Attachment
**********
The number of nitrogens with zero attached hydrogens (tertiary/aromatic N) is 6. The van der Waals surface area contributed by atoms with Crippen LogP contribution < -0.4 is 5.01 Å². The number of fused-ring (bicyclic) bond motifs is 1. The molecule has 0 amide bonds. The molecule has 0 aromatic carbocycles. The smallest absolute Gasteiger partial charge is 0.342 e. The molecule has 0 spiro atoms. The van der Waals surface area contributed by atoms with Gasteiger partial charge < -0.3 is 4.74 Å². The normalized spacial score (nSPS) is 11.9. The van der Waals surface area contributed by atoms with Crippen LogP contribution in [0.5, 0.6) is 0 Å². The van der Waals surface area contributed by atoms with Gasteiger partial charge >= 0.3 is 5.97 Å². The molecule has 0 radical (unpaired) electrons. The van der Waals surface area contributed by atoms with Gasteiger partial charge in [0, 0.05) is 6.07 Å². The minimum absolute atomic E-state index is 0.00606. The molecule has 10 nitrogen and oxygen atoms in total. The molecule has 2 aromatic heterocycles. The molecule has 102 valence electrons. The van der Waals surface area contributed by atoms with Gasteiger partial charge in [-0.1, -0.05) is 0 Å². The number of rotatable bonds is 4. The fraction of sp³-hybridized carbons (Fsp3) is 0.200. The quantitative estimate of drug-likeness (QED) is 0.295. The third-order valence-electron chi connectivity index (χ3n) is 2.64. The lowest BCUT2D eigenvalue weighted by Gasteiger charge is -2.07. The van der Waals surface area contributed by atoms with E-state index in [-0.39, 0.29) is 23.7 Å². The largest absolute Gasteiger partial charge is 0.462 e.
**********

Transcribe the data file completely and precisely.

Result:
The number of nitrogens with zero attached hydrogens (tertiary/aromatic N) is 6. The van der Waals surface area contributed by atoms with Crippen LogP contribution < -0.4 is 5.01 Å². The number of fused-ring (bicyclic) bond motifs is 1. The molecule has 0 amide bonds. The molecule has 0 aromatic carbocycles. The smallest absolute Gasteiger partial charge is 0.342 e. The molecule has 0 spiro atoms. The van der Waals surface area contributed by atoms with Gasteiger partial charge < -0.3 is 4.74 Å². The normalized spacial score (nSPS) is 11.9. The van der Waals surface area contributed by atoms with Crippen LogP contribution in [0.5, 0.6) is 0 Å². The van der Waals surface area contributed by atoms with Gasteiger partial charge >= 0.3 is 5.97 Å². The molecule has 0 radical (unpaired) electrons. The van der Waals surface area contributed by atoms with Gasteiger partial charge in [0, 0.05) is 6.07 Å². The minimum absolute atomic E-state index is 0.00606. The molecule has 10 nitrogen and oxygen atoms in total. The molecule has 2 aromatic heterocycles. The molecule has 102 valence electrons. The van der Waals surface area contributed by atoms with Gasteiger partial charge in [-0.1, -0.05) is 0 Å². The number of rotatable bonds is 4. The fraction of sp³-hybridized carbons (Fsp3) is 0.200. The quantitative estimate of drug-likeness (QED) is 0.295. The third-order valence-electron chi connectivity index (χ3n) is 2.64. The lowest BCUT2D eigenvalue weighted by Gasteiger charge is -2.07. The van der Waals surface area contributed by atoms with E-state index in [-0.39, 0.29) is 23.7 Å². The largest absolute Gasteiger partial charge is 0.462 e.